Paul Kengor: Vietnam vet Joe Harrilla more than a number
Joseph G. Harrilla grew up in Sandy Lake, Pa., in the 1950s. His hero was GI Joe. He watched movies like “The Sands of Iwo Jima.” When Vietnam came, Joe wanted to get there as quickly as possible.
His first image upon arrival were naked dead bodies of Vietnamese. He was aghast as fellow Vietnamese walked over the bloated bodies, as if they were litter. “I wondered what kind of people could ignore such atrocities,” he said.
Nine months later, riding medevac helicopters into combat zones, he found himself doing the same.
So much death abounded that Joe was increasingly convinced no one was getting out of there.
Joe became a door gunner for the 170th AHC, Assault Helicopter Company. Barely 18, crewmates called him “The Kid.”
The helicopter missions were no joy ride. Harrilla was involved in not one but three crashes.
He never forgot the one on Oct. 29, 1967. Joe lost his best friend, Thomas Griffee of Rifle, Colo. He picked up Grif’s body bag. That one really hit him.
“Why in the world couldn’t he be here?” Joe would later say at a memorial gathering of Vietnam War survivors. “What’s really sad is nobody knows him.”
Joe cried only once in Vietnam — for Grif. The sergeant tried to convince Joe to get over it: “He’s only a number,” the sergeant said.
“He was only a number to them,” said Joe, “but to me, he was a really nice guy.”
Joe would lose more friends.
On Nov. 14, 1967, his helicopter went down in the Battle of Dak To. Joe alone survived, though hardly unscathed, physically or emotionally. He suffered spinal injuries, permanently affecting his gait.
His pilot, Larus Wayne Roland, 26, Portland, Ore., died in Joe’s arms.
Joe eventually got home and married his girl, Patricia. They had two sons. He was hired as a millwright at U.S. Steel’s Irvin Works, eventually taking early disability retirement. He was racked by PTSD — nightmares, flashbacks, depression, anxiety. He wouldn’t leave the house except for work. “I was the best playmate the kids could have because I was there all the time,” he said.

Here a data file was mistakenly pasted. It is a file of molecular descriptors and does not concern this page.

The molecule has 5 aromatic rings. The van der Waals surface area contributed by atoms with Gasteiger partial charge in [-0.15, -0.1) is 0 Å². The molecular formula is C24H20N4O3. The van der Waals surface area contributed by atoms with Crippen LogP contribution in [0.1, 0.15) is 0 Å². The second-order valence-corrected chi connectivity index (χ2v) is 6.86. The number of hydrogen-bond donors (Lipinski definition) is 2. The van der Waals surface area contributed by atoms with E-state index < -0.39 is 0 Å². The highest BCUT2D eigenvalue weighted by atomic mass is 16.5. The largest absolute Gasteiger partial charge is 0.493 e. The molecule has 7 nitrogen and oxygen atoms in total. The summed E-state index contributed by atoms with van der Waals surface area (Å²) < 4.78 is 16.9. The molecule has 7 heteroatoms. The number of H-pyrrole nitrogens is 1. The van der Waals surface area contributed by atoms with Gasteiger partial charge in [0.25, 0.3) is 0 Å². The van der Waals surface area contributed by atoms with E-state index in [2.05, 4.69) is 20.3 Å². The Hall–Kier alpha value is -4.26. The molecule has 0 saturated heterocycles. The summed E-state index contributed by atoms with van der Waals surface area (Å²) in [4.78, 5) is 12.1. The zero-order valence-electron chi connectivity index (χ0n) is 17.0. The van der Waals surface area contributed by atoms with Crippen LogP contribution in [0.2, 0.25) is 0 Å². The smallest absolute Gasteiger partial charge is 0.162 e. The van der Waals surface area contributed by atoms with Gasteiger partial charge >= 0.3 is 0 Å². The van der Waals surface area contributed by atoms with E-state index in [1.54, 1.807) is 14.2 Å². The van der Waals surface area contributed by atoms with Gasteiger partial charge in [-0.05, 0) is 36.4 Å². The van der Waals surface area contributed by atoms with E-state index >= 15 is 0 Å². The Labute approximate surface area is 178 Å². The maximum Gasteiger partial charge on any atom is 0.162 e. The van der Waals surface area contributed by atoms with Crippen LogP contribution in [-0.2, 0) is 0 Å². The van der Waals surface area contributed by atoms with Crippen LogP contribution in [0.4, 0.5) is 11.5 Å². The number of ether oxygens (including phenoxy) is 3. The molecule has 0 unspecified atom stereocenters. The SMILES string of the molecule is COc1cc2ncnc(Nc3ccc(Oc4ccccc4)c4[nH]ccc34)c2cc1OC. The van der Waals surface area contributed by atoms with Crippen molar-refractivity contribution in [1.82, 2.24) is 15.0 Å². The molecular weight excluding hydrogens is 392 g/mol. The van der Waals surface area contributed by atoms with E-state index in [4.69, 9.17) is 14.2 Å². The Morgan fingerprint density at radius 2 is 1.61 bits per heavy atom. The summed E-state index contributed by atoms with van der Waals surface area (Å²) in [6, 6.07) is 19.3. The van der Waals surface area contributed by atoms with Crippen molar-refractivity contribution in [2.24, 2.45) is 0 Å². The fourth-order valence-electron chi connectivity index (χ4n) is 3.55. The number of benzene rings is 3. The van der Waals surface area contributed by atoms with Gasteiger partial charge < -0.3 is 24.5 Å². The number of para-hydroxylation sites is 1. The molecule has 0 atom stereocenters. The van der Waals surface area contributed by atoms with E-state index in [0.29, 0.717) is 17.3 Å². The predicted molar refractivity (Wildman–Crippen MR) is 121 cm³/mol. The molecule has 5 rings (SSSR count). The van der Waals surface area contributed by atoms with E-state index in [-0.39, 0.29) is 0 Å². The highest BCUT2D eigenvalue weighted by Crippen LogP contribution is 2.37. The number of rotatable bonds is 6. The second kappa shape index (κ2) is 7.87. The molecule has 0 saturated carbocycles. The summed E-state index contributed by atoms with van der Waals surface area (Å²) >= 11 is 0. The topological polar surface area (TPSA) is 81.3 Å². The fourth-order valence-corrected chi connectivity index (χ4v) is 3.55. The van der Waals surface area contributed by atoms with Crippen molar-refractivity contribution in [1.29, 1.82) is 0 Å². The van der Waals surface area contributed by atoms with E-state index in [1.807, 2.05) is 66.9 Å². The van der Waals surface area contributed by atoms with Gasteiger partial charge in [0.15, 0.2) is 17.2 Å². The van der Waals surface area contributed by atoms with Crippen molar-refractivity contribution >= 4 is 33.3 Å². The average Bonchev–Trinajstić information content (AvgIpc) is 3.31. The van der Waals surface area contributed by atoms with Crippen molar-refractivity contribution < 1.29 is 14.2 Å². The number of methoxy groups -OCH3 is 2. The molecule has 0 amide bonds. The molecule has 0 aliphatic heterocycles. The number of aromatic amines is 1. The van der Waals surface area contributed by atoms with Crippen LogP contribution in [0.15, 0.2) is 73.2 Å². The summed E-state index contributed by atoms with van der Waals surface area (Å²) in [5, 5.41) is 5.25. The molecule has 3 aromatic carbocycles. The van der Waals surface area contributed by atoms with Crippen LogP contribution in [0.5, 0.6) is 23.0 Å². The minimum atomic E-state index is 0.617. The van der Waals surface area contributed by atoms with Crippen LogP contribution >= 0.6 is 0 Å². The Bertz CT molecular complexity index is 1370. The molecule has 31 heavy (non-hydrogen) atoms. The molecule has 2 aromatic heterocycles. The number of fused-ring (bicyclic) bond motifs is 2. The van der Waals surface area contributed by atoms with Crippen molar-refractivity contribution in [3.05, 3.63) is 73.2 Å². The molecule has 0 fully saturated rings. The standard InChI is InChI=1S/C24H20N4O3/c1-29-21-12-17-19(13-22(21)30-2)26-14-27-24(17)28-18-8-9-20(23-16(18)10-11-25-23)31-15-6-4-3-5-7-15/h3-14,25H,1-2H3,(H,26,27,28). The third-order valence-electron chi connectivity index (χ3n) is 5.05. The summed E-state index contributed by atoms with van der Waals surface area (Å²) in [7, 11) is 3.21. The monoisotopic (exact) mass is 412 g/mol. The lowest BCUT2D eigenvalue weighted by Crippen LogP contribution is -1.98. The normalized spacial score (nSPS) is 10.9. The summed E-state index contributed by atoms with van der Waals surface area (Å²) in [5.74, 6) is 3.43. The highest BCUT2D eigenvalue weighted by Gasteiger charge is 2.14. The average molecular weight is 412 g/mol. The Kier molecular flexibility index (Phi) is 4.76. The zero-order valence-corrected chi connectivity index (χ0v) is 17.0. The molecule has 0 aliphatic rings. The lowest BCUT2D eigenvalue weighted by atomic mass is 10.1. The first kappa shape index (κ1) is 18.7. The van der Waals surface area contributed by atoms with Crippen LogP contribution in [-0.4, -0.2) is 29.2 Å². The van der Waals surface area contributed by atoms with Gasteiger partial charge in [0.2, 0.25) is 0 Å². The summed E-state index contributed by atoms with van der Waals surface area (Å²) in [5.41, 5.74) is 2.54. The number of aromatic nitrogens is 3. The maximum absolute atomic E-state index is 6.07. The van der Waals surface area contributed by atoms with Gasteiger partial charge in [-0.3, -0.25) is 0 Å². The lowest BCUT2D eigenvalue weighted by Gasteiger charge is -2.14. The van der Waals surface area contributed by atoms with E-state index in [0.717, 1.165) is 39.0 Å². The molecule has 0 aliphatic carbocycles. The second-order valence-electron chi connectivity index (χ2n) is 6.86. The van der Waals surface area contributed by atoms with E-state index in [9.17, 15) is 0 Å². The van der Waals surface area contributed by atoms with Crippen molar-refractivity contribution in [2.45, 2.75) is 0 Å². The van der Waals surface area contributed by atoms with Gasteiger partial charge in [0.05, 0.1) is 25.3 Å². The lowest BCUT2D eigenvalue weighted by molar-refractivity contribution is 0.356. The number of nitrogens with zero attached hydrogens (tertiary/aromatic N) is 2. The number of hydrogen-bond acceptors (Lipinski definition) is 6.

He enrolled at Penn State for a two-year program in electrical engineering. He made it through. In May 1991, he graduated. But again, life wasn’t smooth sailing. Over the next 14 months, he sat through nearly 150 job interviews. It was USX that hired him again.
He slowly pulled himself together.
In 1996, Harrilla received long overdue recognition when given a Courage to Come Back Award, known as a Rocky Bleier award. Still, he didn’t want to talk much about what happened. The decades since Vietnam remained a struggle, recent years especially difficult.
Joseph G. Harrilla passed away on Aug. 7. He was 70 years old.
“He struggled the last two years,” says Joe’s son, Joe, thankful he spent time with his dad these last days, even as it was tough watching him deteriorate. “I really got to know him and confirmed what I always knew — he was truly a great man who despite all the obstacles never gave up. I find peace in knowing that he is now free from all the pain in this world.”
Free from the pain of this world, of Vietnam, and reunited with his buddies once again. He and each of them were more than a number.
Paul Kengor is a professor of political science and chief academic fellow of the Institute for Faith & Freedom at Grove City College.